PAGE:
"How many people live here?", "Have you had contact with foreigners?", "Do you know the rules of hygiene to follow?": House by house, 28,000 Cuban medical students tirelessly repeat these questions, looking for possible cases of coronavirus.
In the Vedado district of Havana, Doctor Liz Caballero Gonzalez, 46, accompanies two students, responsible for traveling the same block every day, making a total of 300 families.
Only their white coats can distinguish them from the rest of the population.
Not their cloth masks, which have become the norm in the streets of the island, where most shops require customers to wear them.
Cuba, one of the last Latin American countries to close its borders to non-residents on March 24 - to preserve tourism to the end - recorded 186 cases of coronavirus, including six deaths. As a precaution, 2,837 people are hospitalized.
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It now counts on its medical network, above average, to halt the spread of the disease: according to the World Health Organization (WHO), the island has 82 doctors per 10,000 inhabitants, compared to 32 in France and 26 in the USA.
Doctors "very loved"
"We don't have the technology of the rich countries, but we have a highly qualified, united, altruistic human staff," says Liz Caballero Gonzalez proudly.
This door-to-door "is nothing new": "the family doctor (paid about 50 dollars per month, note) always makes the round of his patients, to look for any communicable disease".
But "15 days ago, we started to do it in a more determined way, with 100% of the population".
Students are involved in this country which has 25 medical schools and a prestigious Latin American School of Medicine (Elam), where thousands of foreign students are trained.
"We were already used to going door to door," said Susana Diaz, 19, in the second year of medicine.
"There is always a time, around September-October, when we do it about dengue. When the coronavirus situation got worse, the university offered to do it too."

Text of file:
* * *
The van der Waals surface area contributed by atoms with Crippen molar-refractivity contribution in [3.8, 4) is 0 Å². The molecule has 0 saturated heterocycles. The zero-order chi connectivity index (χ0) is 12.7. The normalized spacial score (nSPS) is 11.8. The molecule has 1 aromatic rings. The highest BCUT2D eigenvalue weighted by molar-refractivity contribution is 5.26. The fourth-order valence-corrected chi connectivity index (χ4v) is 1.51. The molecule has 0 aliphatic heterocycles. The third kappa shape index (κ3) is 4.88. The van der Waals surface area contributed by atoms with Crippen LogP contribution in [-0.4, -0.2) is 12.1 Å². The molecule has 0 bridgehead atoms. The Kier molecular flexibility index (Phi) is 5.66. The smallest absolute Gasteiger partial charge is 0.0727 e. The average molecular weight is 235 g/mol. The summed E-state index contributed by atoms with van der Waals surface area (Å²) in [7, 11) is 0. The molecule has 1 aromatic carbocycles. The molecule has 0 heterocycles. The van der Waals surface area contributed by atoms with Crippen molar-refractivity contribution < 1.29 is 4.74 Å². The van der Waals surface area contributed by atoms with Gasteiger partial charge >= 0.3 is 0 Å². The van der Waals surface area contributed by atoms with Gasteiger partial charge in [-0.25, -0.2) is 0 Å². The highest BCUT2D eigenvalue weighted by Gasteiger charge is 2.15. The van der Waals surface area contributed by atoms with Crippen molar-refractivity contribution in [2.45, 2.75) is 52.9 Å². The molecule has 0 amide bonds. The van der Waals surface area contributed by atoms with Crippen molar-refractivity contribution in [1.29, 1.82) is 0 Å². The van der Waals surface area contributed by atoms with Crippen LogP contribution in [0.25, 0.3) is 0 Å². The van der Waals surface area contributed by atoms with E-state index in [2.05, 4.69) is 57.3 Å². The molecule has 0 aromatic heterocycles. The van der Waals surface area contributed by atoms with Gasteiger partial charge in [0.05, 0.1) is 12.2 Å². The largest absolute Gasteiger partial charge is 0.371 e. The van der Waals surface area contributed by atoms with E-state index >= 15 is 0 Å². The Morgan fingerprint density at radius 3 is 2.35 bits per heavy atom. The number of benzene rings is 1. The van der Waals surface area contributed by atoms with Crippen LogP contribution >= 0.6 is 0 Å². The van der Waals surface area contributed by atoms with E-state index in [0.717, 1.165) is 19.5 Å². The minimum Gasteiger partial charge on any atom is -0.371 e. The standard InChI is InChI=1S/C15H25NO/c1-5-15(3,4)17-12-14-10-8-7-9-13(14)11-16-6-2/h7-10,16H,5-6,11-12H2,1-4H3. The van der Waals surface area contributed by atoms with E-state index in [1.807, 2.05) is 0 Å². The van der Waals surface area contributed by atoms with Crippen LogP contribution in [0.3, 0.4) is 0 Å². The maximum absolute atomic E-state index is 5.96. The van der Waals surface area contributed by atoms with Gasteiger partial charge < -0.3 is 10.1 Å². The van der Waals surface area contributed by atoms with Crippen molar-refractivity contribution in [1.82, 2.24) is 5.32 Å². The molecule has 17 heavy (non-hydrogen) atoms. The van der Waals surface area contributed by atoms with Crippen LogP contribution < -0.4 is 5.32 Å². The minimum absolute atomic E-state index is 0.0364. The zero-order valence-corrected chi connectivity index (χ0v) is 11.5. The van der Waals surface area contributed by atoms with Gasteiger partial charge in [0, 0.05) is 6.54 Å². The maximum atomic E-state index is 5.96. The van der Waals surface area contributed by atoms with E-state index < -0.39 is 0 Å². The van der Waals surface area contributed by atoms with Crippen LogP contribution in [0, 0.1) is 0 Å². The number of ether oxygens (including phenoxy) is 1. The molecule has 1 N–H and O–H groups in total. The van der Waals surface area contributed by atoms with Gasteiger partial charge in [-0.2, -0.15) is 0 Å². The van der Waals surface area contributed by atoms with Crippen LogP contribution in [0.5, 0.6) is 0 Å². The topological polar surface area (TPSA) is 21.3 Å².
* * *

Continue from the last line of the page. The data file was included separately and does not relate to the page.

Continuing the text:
Any suspected case of cough or fever is immediately reported to the district medical center, said Susana, always welcomed during her visits: "Many thank us for what we do".
The doctors are "very loved" here, confirms Maité Pérez, 30, who has just answered the student's questions. "It makes me happy because they take care of our health."
Mop in front of her door to clean the shoes, mandatory washing of clothes when returning, wearing a mask on each outing: Maité scrupulously respects all the instructions.
There is just one that is more painful to him: the prohibition of all bestowal, real torture for the Cubans. "I have one of these desires to take my mother in her arms, to kiss her, to hug her ... but we can't!"
Chlorine and fabric masks
For Carlos Lagos, 83, it has become a routine to see students parading at his door. "(They ask me) if I feel bad, if I have a fever, how I take care of myself," he explains, shirtless due to the heat.
Attention to the elderly, the most vulnerable to coronavirus, is crucial because 20% of Cubans are over 60 years old.
"Up until now, I feel good and I go out very little!" Says, behind the grille of her apartment, Dolores Garcia, 82, delighted to have a cloth mask: "It is someone who love me very much who brought it to me. "
In Cuba, under American embargo since 1962, we regularly lack everything, sometimes even soap. Instead of the hydro-alcoholic gel, it is a chlorine-based solution that the inhabitants pour on their hands.
And due to the lack of medical masks, many fabric them, like the 56-year-old, who is busy drying them in the sun.
"When I saw that at first people were walking on the street without a mask, I set to work to make it". Without "any experience" in sewing, she borrowed one as a model from a nurse.
Marina has already sewn fifty, which she has distributed to her neighbors, and is preparing to make others. Finally, "it's not rocket science!"